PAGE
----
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Mary Beard: Lessons in Love

Ethics and the classroom Professor Mary Beard caused controversy this week for confessing her nostalgia for 'pawing' pedagogues. Here the classics scholar explains why sexual tension has been an essential part of the curriculum since Plato played favourites with his pupils

The British currently have a very ambivalent attitude to the relations between teacher and pupil. On the one hand, packed audiences applaud Mr Hector in The History Boys. We love his eccentric relationship with the kids, his maverick approach to the constraints of exams, and his frankly homoerotic closeness to his pupils. This is education just as it should be, we like to think.

On the other hand, as soon as any of our own children actually have the privilege of being taught by the likes of Hector, most of us are round at the head's office within a term. The imaginative approach to the syllabus is bad enough, with A2s looming. But it is the inappropriate intimacy, even if not physical, that is the really damning thing.

This is just one phase in an argument that has gone on since classical Greece about just how close a good teacher should be to his or her (usually his) pupils. We all know about sitting at a great man's feet. But what happens when that moves to sitting on his knee? Students - and I'm talking about university students here, above the age of consent - often love the idea of having an intimate relationship with a charismatic teacher. That is, after all, how the best learning happens. But what happens when it all gets too intimate for the student's comfort? Or for the comfort of those of us who are watching? What happens when apparently tender closeness is an alibi for the abuse of power?

The modern university in Britain and elsewhere has drawn firm rules about the kind of closeness that is, and is not, allowable. These are rules that work for us and (despite what has been widely alleged in the press this week) they are rules that I support and apply. That said, as a historian, it is my job to notice that different cultures have adopted very different conventions and to reflect on why that might be.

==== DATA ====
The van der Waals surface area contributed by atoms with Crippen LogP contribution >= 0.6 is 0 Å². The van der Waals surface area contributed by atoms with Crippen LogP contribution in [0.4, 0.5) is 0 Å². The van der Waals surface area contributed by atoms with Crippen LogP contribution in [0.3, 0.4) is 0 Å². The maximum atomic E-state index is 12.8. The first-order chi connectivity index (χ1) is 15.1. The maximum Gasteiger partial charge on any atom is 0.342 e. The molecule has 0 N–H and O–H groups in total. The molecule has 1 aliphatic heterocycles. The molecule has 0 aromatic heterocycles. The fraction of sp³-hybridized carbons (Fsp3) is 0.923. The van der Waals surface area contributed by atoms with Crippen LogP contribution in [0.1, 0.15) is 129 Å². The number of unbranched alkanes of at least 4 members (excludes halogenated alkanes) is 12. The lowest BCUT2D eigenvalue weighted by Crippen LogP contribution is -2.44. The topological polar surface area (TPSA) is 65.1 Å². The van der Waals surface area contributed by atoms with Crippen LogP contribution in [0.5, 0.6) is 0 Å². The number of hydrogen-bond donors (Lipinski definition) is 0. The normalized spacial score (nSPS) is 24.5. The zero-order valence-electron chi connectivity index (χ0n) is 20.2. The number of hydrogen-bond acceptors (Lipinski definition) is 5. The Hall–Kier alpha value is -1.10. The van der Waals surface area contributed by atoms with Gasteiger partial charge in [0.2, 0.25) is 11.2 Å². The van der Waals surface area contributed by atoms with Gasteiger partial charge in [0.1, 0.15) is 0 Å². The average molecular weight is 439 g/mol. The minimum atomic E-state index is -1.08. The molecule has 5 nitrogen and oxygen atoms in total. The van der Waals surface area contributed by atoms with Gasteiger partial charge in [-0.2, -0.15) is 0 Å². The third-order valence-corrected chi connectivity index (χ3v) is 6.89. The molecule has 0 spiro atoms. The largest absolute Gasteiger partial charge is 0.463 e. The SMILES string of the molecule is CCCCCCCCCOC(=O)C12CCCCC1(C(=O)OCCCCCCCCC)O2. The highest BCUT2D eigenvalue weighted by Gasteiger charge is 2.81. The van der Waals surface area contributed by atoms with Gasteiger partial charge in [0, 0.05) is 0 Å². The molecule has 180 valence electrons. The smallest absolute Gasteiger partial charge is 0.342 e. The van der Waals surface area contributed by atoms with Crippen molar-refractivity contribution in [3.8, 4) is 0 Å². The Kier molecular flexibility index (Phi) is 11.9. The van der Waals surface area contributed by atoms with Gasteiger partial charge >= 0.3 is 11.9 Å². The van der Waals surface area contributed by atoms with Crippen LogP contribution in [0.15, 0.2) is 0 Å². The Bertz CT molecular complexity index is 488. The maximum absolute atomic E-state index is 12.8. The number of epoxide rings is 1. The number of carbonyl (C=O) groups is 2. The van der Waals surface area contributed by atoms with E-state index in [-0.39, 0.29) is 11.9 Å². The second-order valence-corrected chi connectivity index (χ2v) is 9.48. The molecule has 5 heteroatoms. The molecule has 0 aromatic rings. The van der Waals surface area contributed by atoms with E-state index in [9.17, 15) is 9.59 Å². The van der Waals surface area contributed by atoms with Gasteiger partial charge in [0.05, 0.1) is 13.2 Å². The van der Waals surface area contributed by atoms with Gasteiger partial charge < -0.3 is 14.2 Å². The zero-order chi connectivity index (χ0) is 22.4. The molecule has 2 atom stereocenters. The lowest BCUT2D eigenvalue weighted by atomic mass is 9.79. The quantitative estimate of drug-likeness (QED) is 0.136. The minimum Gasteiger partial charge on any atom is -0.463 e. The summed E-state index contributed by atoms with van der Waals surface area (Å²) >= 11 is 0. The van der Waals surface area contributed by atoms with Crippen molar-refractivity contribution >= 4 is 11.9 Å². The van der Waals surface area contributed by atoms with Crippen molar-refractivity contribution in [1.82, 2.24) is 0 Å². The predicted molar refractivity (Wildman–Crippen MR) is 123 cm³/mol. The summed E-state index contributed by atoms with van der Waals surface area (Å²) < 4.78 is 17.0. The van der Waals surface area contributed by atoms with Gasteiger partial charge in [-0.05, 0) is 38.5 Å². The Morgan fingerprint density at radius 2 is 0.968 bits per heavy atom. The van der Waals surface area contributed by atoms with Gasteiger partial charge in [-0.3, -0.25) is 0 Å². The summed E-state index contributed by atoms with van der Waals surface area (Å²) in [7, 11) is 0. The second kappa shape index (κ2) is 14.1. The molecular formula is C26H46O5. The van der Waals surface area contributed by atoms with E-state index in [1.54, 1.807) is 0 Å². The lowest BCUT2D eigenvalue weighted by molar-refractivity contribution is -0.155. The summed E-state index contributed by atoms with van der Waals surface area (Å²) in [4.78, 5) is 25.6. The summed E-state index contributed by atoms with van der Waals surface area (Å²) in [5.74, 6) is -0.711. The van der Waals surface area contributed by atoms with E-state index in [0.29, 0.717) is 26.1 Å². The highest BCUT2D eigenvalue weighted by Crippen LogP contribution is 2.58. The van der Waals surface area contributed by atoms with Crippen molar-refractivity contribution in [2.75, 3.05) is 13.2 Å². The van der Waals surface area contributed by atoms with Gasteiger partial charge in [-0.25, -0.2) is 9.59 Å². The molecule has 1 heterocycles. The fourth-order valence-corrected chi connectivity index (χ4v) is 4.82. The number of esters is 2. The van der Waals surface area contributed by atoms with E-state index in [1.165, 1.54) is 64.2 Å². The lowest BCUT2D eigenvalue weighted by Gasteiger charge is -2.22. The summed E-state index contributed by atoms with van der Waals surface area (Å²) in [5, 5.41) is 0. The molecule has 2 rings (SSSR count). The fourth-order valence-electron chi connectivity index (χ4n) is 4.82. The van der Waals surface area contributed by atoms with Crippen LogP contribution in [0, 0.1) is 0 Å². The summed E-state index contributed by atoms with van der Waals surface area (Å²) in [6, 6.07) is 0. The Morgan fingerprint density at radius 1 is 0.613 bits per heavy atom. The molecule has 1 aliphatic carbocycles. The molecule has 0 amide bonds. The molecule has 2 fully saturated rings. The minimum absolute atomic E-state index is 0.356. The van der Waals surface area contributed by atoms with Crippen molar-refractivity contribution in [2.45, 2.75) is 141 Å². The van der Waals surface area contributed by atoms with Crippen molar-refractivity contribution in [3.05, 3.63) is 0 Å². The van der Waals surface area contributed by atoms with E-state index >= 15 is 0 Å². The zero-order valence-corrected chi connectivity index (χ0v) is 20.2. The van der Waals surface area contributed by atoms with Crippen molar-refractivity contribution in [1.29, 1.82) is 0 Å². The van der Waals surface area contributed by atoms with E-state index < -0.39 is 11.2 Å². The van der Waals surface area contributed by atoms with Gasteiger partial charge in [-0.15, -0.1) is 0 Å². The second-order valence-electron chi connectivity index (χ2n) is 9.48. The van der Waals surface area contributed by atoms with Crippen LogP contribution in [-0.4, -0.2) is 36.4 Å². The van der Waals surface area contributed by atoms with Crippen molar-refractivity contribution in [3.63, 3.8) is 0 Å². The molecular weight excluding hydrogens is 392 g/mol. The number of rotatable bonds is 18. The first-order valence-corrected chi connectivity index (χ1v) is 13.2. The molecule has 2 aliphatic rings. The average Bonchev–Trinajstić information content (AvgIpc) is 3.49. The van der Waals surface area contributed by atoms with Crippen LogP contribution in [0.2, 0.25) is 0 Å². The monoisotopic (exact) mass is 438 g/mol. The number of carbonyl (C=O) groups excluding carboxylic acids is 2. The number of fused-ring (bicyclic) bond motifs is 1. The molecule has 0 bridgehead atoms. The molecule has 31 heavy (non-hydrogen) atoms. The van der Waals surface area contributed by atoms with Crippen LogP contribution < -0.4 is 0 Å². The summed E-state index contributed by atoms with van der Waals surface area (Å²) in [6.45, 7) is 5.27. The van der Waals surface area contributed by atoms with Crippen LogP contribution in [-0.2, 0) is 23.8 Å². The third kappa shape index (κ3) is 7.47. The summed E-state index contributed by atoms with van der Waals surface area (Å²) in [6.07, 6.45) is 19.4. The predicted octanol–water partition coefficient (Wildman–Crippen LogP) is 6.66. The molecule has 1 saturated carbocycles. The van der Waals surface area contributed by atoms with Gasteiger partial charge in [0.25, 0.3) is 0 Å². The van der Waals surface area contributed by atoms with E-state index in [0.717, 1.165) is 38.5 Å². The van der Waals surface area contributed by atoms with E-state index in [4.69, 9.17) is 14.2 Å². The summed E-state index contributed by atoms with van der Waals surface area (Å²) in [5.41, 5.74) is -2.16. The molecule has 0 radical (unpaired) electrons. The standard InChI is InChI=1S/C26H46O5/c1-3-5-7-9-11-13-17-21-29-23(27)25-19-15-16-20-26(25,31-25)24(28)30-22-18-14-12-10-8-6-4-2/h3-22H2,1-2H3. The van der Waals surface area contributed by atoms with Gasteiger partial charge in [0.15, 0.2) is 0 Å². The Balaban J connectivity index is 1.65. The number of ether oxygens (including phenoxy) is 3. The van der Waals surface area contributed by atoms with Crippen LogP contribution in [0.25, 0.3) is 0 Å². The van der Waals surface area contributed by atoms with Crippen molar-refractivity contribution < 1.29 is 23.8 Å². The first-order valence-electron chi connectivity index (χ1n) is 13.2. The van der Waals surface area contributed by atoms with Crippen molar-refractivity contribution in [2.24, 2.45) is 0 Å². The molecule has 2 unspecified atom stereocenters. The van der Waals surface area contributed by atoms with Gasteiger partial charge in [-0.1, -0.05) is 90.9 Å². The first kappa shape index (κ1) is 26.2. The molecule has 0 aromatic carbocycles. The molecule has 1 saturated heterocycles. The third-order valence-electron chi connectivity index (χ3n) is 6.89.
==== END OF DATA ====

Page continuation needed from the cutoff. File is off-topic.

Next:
This struck me most powerfully when I first worked on the history of the University of Cambridge in the 19th century, at the time that women's colleges were first appearing in what for centuries had been more or less a monastic environment It was not until the late 1800s that most male fellows of colleges were allowed to get married and allowed not to take holy orders. All this combined to put sex high up the agenda.

Reading the letters and diaries of the first students at Newnham College, who were taught largely by (unmarried) men sympathetic to the cause of women's education, the steamy atmosphere is all too evident. Heavily chaperoned they might have been, but they always seem to have been chasing their teachers (or being chased by their teachers) around the college gardens. Many of them, both at Newnham and Girton, ended up marrying their former teachers or other university luminaries suspiciously soon after they had taken their exams (they couldn't officially receive a degree until the regulations were updated after the Second World War).

All too often, that marriage spelled the end of their scholarly career. Agnata Ramsey was one of the most notorious casualties of the university marriage market. She did better than any of the men in the classics exams in 1887 and her success became the subject of a famous Punch cartoon, picturing her entering a "first class" railway carriage in mortar board and gown. How did she follow this up? She promptly married the master of Trinity College (Henry Montagu Butler, many years her senior) and did very little classics ever after. Girton College has a wonderful portrait of her - in her engagement outfit.

But heterosexuality was probably not the norm for these teacher/student liaisons, and certainly could not possibly have been before the arrival of a handful of women in the 1870s; even in the mid 1970s, women accounted for only 10 per cent of Cambridge undergraduates. We have absolutely no idea how many of these relationships had a physical side. But we do know that intimacy between young men and the dons was fostered on lingering walks by the river and drinking sessions late into the night. (It actually doesn't need any rules to get rid of that sort of behaviour these days. When would any of us have time for a saunter by the river after lunch?)